UK CPI data for February was softer than expectations, with headline CPI slowing from 3% to 2.7% (vs an expectation of 2.8%). Core inflation also eased down from 2.7% to 2.4%, again coming in below expectation. The fall in inflation comes just a month after the Bank of England raised their inflation forecasts in their Quarterly Inflation report. Focus will now turn to this morning’s employment data ahead of Thursday’s Bank of England gathering. Policymakers are wary that tightening labour market conditions will give way to wage growth, which will in turn generate further inflationary pressures. A strong print today could give the pound a further boost this morning before markets enter wait and see mode as we await guidance from the Bank of England on the timing of future rate hikes on Thursday,

GRN: Confirms letting of top floor at One Molesworth Street

Green REIT (GRN) has today announced that it has signed an agreement with TD Global Finance Unlimited, a subsidiary of Toronto-Dominion Bank, to lease the 10,600 sq ft top floor of its One Molesworth Street office development. TD has agreed a 20 year lease with a tenant break option at the end of year 13, which are the same terms that Goshawk agreed for its letting of the fourth floor back in October. TD will pay an annual rent of €0.74m, which equates to c. €70 per sq ft. For reference, Goshawk is paying €65 per sq ft while Barclays, which has agreed to take the first, second and half (to date) of the third floor, has agreed to pay €62 per sq ft. Some 88% of the total office space at One Molesworth Street has now been let. The balance of 7,800 sq ft is the subject of a Barclays option which is exercisable by the end of this month. The development also comprises some retail space, with two of the three units so far let to The Ivy (€0.55m a year for a 20 year lease) and Le Pain Quotidien (€0.24m a year for a 20 year lease with a break option at end-year 15).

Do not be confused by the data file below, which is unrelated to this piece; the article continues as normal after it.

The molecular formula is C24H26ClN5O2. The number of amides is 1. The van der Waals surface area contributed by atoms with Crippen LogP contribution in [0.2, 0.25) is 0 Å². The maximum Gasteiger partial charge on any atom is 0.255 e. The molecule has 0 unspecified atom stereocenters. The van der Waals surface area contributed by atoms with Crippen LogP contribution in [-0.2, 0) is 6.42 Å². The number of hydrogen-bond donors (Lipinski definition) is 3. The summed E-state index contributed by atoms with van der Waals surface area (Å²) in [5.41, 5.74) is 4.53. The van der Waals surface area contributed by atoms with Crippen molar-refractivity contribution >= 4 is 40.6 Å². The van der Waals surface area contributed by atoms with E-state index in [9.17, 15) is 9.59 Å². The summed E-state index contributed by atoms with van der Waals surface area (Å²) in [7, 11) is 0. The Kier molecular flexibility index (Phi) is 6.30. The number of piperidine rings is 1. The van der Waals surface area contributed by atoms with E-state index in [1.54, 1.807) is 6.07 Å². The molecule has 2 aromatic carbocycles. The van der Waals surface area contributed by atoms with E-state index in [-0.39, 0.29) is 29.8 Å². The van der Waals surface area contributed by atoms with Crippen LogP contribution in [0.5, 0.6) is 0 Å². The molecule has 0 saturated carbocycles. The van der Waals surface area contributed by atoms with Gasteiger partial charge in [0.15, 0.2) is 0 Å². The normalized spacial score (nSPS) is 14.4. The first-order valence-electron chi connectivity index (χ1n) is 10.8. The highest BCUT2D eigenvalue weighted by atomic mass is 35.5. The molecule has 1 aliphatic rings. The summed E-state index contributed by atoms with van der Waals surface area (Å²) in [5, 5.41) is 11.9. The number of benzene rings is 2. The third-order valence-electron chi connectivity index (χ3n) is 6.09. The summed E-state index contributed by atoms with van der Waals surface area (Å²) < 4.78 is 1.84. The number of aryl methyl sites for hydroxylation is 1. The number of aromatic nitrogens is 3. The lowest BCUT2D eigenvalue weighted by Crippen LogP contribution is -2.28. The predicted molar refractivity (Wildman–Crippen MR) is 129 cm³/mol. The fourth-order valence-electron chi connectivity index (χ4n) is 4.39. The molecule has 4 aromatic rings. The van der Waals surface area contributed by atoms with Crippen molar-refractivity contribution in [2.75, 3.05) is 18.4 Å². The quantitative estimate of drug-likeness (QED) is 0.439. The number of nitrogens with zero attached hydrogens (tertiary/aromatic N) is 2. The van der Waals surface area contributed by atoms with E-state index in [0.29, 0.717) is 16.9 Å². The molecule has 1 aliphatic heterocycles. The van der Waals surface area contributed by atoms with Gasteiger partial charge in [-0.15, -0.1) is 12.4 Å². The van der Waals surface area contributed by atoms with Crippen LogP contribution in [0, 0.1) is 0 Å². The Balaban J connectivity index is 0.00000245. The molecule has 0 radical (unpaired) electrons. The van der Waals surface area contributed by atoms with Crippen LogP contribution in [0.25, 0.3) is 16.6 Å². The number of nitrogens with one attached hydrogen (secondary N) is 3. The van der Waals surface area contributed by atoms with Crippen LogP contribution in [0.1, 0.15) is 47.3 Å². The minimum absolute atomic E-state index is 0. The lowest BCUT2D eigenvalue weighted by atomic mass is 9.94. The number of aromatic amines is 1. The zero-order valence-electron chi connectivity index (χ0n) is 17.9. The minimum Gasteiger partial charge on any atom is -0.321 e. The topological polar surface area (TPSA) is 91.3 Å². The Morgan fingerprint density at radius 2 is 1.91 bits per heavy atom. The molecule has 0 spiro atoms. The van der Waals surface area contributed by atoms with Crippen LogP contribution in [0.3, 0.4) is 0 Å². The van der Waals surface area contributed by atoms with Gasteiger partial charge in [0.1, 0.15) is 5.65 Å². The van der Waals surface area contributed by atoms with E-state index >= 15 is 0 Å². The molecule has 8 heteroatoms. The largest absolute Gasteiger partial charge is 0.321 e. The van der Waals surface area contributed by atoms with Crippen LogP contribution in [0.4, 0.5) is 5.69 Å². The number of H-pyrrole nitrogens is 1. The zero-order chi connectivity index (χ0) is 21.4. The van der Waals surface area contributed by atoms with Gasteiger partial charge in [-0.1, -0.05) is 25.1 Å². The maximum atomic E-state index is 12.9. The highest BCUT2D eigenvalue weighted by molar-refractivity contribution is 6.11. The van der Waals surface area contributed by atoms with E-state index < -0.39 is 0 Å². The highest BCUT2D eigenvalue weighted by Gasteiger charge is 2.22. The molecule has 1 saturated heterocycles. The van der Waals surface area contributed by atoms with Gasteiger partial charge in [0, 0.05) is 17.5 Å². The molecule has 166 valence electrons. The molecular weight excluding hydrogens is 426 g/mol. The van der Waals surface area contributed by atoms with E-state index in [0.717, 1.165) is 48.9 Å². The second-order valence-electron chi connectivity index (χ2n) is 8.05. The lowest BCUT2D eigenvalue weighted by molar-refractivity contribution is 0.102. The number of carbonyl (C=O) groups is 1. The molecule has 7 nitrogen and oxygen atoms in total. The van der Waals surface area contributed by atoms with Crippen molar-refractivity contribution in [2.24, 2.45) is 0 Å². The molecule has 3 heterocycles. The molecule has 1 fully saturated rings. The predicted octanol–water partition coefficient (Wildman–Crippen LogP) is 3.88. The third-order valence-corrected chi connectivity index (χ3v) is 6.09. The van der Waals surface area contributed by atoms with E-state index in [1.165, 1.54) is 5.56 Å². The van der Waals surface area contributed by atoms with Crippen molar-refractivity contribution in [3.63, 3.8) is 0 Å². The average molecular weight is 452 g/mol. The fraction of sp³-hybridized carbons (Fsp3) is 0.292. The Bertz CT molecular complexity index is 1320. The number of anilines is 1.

IFG: FY17 results

IFG’s FY17 preliminary results, released this morning, show a loss before tax of £0.4m (FY16 £6.4m), as exceptional costs increased to due to a number of legacy matters. IFG further says that they will continue to consider the disposal of Saunderson House if accelerated shareholder value can be achieved. With regards to the underlying performance in both the James Hay and Saunderson Houses businesses in 2017, assets under administration and advice (AuAA) increased 15% y/y to £30.6bn (FY16 £26.7bn). James Hay added 6,100 clients and had net inflows of £3.4bn as total assets under administration increased by 15% to £25.5bn (FY16 £22.1bn). Assets under advice at Saunderson House increased by 11% to £5.1bn (FY16 £4.6bn) as 247 new clients were added. Revenue remained broadly flat y/y at £78.4m (FY16 £78.5m), despite a £5.9m reduction in interest income, as repricing of fee income agreements at James Hay undertaken in H217 offset the impact of lower BoE rates. Adjusted operating profit increased 5% to £10.5m (FY16 £10.0m), adjusted EPS increased by 10% to 8.34p (FY16 7.57p), basic loss per share of 0.32p (FY16 earnings 4.98p). The board, as previously flagged, has decided not to pay a dividend given the exceptional costs and remaining legacy issues.

Economic events

09.30      UK     Unemployment (Jan)

09.30      UK     Public Sector Net Borrowing (Feb)

18.00      US     FOMC announcement

18.30      US     Fed’s Powell post FOMC press conference

20.00      NZ     RBNZ announcement